While the youth of today keep their floss-dancing virtual avatars stylish in the latest downloadable skins, teens of yesteryear actually had to dress their physical meat bodies in mall-bought clothing, signifying their place in various social cliques. Obviously, this barbaric way of life was unsustainable. Nowhere is this more clear than in the decline of malls and mall culture in central Ohio.
RIP Westland, Northland, (Southland? Was that ever a thing?) New Market Mall, (this one hits me right in the childhood. Media Play was so cool!) and of course, City Center. Tuttle, you’re on life support, but I’m still in as long as you keep the Auntie Anne’s pretzels coming.
While the fall of malls probably says something about the shifting tides of consumerism and laziness in the 21st century, let’s sidestep the negative and take a look back to a simpler time when John Hughes movies reigned and an Orange Julius was the cure for what ailed you.
As it happens, Columbus holds a special place in shopping mall history that stretches all the way back their beginnings as cultural and commercial touchstones. According to Ohio History Central, it’s thought that Columbus’ own Town & Country Shopping Center may have been the first modern mall in the nation. Opening in 1949 during the nation’s post-war shopping boom, Town & Country provided the new one-stop-shopping convenience that lured in the first mall shoppers and kept them coming back for decades.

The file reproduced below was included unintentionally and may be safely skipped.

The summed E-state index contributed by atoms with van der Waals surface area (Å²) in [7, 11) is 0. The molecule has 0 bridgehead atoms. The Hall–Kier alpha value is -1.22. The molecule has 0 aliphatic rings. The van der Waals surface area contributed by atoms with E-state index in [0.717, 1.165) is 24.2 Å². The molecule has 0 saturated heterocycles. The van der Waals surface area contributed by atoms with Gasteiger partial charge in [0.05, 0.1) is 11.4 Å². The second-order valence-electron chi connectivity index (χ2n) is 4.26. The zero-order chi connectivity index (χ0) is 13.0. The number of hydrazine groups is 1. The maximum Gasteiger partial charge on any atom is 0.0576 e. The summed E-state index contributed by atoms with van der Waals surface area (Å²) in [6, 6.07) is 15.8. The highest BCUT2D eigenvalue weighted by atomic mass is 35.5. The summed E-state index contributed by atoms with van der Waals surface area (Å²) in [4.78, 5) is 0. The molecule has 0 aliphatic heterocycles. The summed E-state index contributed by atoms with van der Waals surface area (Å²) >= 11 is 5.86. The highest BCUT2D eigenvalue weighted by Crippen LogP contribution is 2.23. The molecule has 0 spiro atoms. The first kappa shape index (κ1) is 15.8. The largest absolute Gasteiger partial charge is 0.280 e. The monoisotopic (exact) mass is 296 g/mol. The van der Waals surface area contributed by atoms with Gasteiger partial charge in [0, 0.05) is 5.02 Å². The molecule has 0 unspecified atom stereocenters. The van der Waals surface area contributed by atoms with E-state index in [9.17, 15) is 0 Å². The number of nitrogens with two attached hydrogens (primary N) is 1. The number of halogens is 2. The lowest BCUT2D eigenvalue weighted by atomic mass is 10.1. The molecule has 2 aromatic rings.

Developer Don Monroe Casto opened The Town & Country Mall in Columbus after the success of his initial retail space, The Grandview Avenue shopping Center. By the mid 1950’s, Town & Country had grown to a half mile in length. With business booming, Casto went on to found several more central Ohio malls and shopping centers, including Great Western and Great Eastern Shoppers Marts, and the Great Southern Shoppers city.
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As one of the oldest shopping centers of its kind, Town & Country has survived a tough retail climate that has claimed many of its mall brethren. The shopping center underwent a major renovation in 1976, and continues operations to this day, taking up approximately 516,600 leasable square feet of retail space.
The next time you’re promenading around Easton, or taking in the latest graffiti splashed across the former Chi-Chi’s at Westland, think back to those shopping pioneers who made Columbus an early home to one of the most beloved American concepts of the 20th century.
(Thanks to The Mall Hall of Fame for information about Town and Country – visit their blog for a deep dive on the history of malls in Columbus and across the nation.)
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